The effects of dietary flavonoids on the regulation of redox inflammatory networks.

Department of Experimental Medicine and Biochemical Sciences, University of Rome Tor Vergata, Rome, Italy.
Frontiers in Bioscience (Impact Factor: 4.25). 01/2012; 17:2396-418.
Source: PubMed

ABSTRACT Dietary flavonoids are a large family of polyphenols ubiquitously expressed in plants. Recent evidence show that flavonoids possess several anti-inflammatory activities due to their ability to scavenge reactive oxygen and nitrogen species (ROS and RNS), to inhibit the pro-inflammatory activity of ROS-generating enzymes including cyclooxygenase (COX), lipoxygenase (LOX) and inducible nitric oxide synthase (iNOS) and to modulate different intracellular signaling pathways from NF-kB to mitogen-activated protein kinases (MAPKs) through perturbation of redox-sensible networks in immune cells. This report will review current knowledge on the anti-inflammatory effects of flavonoids on immune cells focusing on their ability to modulate multiple redox-sensible pathways involved in inflammation.

  • Source
    [Show abstract] [Hide abstract]
    ABSTRACT: The present study investigated five cyclodextrins (CDs) for the extraction of flavonols from apple pomace powder and optimized β-CD based extraction of total flavonols using response surface methodology. A 2(3) central composite design with β-CD concentration (0-5 g 100 mL(-1)), extraction temperature (20-72 °C), extraction time (6-48 h) and second-order quadratic model for the total flavonol yield (mg 100 g(-1) DM) was selected to generate the response surface curves. The optimal conditions obtained were: β-CD concentration, 2.8 g 100 mL(-1); extraction temperature, 45 °C and extraction time, 25.6 h that predicted the extraction of 166.6 mg total flavonols 100 g(-1) DM. The predicted amount was comparable to the experimental amount of 151.5 mg total flavonols 100 g(-1) DM obtained from optimal β-CD based parameters, thereby giving a low absolute error and adequacy of fitted model. In addition, the results from optimized extraction conditions showed values similar to those obtained through previously established solvent based sonication assisted flavonol extraction procedure. To the best of our knowledge, this is the first study to optimize aqueous β-CD based flavonol extraction which presents an environmentally safe method for value-addition to under-utilized bio resources.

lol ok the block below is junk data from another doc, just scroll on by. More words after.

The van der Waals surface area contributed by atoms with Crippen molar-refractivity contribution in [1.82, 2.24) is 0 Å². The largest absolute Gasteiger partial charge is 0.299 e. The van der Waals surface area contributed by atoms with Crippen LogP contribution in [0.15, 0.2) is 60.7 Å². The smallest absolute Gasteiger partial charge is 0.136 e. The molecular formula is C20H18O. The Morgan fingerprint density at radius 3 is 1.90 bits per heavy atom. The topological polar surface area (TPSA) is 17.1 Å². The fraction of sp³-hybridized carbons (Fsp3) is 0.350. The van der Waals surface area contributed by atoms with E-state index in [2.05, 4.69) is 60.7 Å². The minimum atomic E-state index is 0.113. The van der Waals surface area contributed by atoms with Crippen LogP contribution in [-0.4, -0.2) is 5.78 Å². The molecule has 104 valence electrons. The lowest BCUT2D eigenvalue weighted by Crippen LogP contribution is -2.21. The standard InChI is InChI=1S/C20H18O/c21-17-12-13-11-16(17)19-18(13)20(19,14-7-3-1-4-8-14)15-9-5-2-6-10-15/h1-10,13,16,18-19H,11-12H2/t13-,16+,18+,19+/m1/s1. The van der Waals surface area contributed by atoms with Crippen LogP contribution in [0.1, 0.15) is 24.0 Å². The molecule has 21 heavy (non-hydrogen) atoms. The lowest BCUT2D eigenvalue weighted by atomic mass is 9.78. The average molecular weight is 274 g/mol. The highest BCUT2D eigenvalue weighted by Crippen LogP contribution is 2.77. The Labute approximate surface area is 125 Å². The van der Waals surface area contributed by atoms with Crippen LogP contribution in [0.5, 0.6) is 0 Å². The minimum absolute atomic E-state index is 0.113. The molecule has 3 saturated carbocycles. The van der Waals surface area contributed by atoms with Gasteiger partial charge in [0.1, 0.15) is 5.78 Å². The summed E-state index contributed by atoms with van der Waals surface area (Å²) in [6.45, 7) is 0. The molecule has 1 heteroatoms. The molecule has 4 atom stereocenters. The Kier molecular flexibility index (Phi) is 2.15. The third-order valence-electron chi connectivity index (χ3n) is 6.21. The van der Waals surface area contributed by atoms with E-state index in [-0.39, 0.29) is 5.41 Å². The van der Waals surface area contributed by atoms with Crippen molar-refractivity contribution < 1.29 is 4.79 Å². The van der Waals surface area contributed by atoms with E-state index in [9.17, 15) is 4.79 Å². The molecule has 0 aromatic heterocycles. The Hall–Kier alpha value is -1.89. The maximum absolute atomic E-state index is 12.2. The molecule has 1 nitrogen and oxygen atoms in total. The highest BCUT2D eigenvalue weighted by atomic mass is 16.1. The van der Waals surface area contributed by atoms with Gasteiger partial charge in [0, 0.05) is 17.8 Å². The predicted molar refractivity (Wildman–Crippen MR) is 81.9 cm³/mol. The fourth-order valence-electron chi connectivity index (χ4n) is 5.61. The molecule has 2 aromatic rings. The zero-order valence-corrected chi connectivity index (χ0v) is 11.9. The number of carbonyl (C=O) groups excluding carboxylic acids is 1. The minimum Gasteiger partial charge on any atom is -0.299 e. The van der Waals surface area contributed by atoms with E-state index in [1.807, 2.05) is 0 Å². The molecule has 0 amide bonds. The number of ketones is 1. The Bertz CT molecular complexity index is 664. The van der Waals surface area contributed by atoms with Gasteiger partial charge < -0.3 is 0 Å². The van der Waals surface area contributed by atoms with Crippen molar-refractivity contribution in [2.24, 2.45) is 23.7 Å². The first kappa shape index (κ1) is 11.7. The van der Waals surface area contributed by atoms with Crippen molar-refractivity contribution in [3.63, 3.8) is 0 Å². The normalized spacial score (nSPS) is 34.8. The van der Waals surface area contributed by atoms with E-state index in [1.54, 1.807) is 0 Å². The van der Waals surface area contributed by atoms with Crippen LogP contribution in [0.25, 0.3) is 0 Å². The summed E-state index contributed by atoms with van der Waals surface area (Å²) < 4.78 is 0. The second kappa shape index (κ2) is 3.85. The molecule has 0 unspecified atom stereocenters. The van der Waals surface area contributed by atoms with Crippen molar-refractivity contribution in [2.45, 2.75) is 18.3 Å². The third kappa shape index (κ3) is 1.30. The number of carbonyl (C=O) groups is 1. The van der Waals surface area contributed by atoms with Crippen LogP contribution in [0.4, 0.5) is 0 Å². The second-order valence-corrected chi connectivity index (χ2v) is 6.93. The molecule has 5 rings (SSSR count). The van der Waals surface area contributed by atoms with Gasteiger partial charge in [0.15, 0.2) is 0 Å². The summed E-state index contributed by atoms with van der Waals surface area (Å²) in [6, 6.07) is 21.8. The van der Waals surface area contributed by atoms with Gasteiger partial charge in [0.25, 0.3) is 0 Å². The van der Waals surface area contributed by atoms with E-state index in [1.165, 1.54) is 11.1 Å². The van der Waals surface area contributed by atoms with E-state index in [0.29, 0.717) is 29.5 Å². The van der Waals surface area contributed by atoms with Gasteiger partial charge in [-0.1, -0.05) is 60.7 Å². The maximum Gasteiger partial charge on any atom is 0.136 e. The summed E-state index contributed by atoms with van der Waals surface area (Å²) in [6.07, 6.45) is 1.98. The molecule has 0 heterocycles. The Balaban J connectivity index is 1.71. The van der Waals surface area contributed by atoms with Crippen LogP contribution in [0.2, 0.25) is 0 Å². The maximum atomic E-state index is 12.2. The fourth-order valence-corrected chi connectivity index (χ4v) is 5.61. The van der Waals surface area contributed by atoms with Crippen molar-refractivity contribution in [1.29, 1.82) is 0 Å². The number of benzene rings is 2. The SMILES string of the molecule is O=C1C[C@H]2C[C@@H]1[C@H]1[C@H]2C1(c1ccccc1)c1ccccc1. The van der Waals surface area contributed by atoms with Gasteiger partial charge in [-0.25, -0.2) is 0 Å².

Journal of Food Science and Technology -Mysore- 02/2014; 52(4). DOI:10.1007/s13197-014-1282-1 · 2.02 Impact Factor
  • Source
    [Show abstract] [Hide abstract]